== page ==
, with a uniform probability of
1
|C
t
|
. The algo-
rithms in this category (except correlation-driven nonparametric learning [CORN])
enjoy the universal consistency property, and their empirical results also show that
such an assumption can explain the markets well.
Algorithms in the first category, which consists of exponential gradient (EG),
passive–aggressive mean reversion (PAMR), and confidence-weighted mean rever-
sion (CWMR), assume a single prediction value with a probability of 100% and
maintain previous portfolio information via regularization techniques. In particu-
lar, EG assumes
˜
x
1
t+1
= x
t
with p
1
= 100%, while PAMR and CWMR assume
˜
x
1
t+1
=
1
x
t
with p
1
= 100%, which is in essence mean reversion. Note that the formu-
lations of PAMR and CWMR ignore the log utility due to the single-value prediction
and the consideration of convexity and computation. Though all three algorithms
assume that all information is fully reflected by x
t
, their performance diverges and
supports that mean reversion may better explain the markets. On the one hand, even
with a decent theoretical result, EG always performs poorly. On the other hand, though
without theoretical guarantees, PAMR and CWMR have produced the best results in
certain real markets. However, when such a single-period mean reversion assumption
is not satisfied, PAMR and CWMR would suffer from dramatic failures (Li et al.
2012, Table 4, the DJIA dataset), which motivates the following approach.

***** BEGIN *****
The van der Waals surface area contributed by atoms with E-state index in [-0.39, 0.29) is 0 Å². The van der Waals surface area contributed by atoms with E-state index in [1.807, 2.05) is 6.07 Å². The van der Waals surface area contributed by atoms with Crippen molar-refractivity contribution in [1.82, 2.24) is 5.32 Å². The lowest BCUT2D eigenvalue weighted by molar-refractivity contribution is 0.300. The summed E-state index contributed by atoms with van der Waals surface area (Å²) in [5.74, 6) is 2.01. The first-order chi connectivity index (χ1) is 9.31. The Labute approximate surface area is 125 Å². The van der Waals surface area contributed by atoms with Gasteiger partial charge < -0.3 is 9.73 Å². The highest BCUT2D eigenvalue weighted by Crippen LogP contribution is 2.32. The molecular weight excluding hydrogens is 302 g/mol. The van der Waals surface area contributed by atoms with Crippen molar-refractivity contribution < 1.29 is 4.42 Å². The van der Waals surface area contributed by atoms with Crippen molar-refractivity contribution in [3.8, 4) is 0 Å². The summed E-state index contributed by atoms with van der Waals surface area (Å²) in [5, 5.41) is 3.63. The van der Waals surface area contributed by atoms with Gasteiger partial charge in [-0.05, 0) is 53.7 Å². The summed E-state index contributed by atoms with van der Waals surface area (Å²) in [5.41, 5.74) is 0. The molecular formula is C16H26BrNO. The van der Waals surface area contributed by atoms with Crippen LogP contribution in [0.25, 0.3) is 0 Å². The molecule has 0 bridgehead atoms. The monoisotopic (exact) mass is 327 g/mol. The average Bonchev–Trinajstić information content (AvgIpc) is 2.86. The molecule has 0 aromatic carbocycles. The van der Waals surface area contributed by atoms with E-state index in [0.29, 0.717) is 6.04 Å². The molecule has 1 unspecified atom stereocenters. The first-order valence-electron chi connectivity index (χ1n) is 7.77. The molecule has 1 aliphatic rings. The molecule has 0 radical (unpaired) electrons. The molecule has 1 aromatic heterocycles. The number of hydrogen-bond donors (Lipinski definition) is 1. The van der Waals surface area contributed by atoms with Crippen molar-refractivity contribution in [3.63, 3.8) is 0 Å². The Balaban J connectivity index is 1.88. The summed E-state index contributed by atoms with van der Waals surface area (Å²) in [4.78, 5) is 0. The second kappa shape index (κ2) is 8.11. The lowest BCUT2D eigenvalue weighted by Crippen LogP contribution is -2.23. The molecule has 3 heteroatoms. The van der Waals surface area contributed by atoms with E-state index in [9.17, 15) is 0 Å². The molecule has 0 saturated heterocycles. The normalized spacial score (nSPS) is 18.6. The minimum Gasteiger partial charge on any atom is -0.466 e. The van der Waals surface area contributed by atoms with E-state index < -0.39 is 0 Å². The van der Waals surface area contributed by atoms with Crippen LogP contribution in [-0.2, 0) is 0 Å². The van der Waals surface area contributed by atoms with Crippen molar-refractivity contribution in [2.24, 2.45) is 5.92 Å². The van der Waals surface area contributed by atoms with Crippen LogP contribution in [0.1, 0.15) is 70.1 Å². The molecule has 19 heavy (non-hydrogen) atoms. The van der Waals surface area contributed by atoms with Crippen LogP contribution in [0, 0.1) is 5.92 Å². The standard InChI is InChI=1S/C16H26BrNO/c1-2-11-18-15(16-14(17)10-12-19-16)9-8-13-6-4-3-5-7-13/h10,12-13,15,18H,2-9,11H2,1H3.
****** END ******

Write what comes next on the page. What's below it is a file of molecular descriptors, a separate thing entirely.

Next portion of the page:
11.1.2 Motivation
Empirical results (Li et al. 2011b, 2012) show that mean reversion, which assumes
the poor stock may perform well in the subsequent periods, may better explain the
markets. PAMR and CWMR can exploit the mean reversion property well and achieve
good results on most datasets at the time, especially on the New York Stock Exchange
benchmark dataset (Cover 1991). However, they rely on a naïve assumption that next
This assumption requires some transformations.That is, given x
t
R
+
m
, minimizing b·x
t
is equivalent
to maximizing b ·
1
x
t
. The latter follows the analysis framework here.
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PRELIMINARIES 85
Table 11.1 Summary of existing optimization formulations and their underlying predictions
Categories Methods Formulations Prediction (
˜
x
i
t+1
) Probability (p
i
)
In hindsight BCRP b
t+1
= arg max
b
m
n
i=1
1
n
log b·x
i
x
i
,i = 1,...,n 1/n
1EG b
t+1
= arg max
b
m
log b·x
t
λR(b, b
t
) x
t
1.00
PAMR b
t+1
= arg min
b
m
b ·x
t
+λR(b, b
t
) 1/x
t
1.00
CWMR b
t+1
= arg min
b
m
Prob(b ·x
t
) +λR(b, b
t
) 1/x
t
1.00
2 SCRP b
t+1
= arg max
b
m
t
i=1
1
t
log b·x
i
x
i
,i = 1,...,t 1/t
ONS b
t+1
= arg max
b
m
t
i=1
1
t
log b·x
i
λR(b) x
i
,i = 1,...,t 1/t
3B
K
/B
NN
/CORN b
t+1
= arg max
b
m
iC
t
1
|C
t
|
log b·x
i
x
i
,i C
t
1/|C
t
|
Note: R(·) and R(·, ·) denote regularization terms, such as L
2
norm. PAMR/CWMR’s prediction is not of strictly
equivalence, which we do not prove.
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86 ONLINE MOVING AVERAGE REVERSION
price relative
˜
x
t+1
will be inversely proportional to last price relative x
t
. In particular,
they implicitly assume that next price
˜
p
t+1
will revert to last price p
t1
,
˜
x
t+1
=
1
x
t
=⇒
˜
p
t+1
p
t
=
p
t1
p
t
=⇒
˜
p
t+1
= p
t1
.
Note that both x and p are vectors and the above operations are element-wise.
Though empirically effective on most datasets, PAMR and CWMR’s single-
period assumption causes two potential problems. Firstly, both algorithms suffer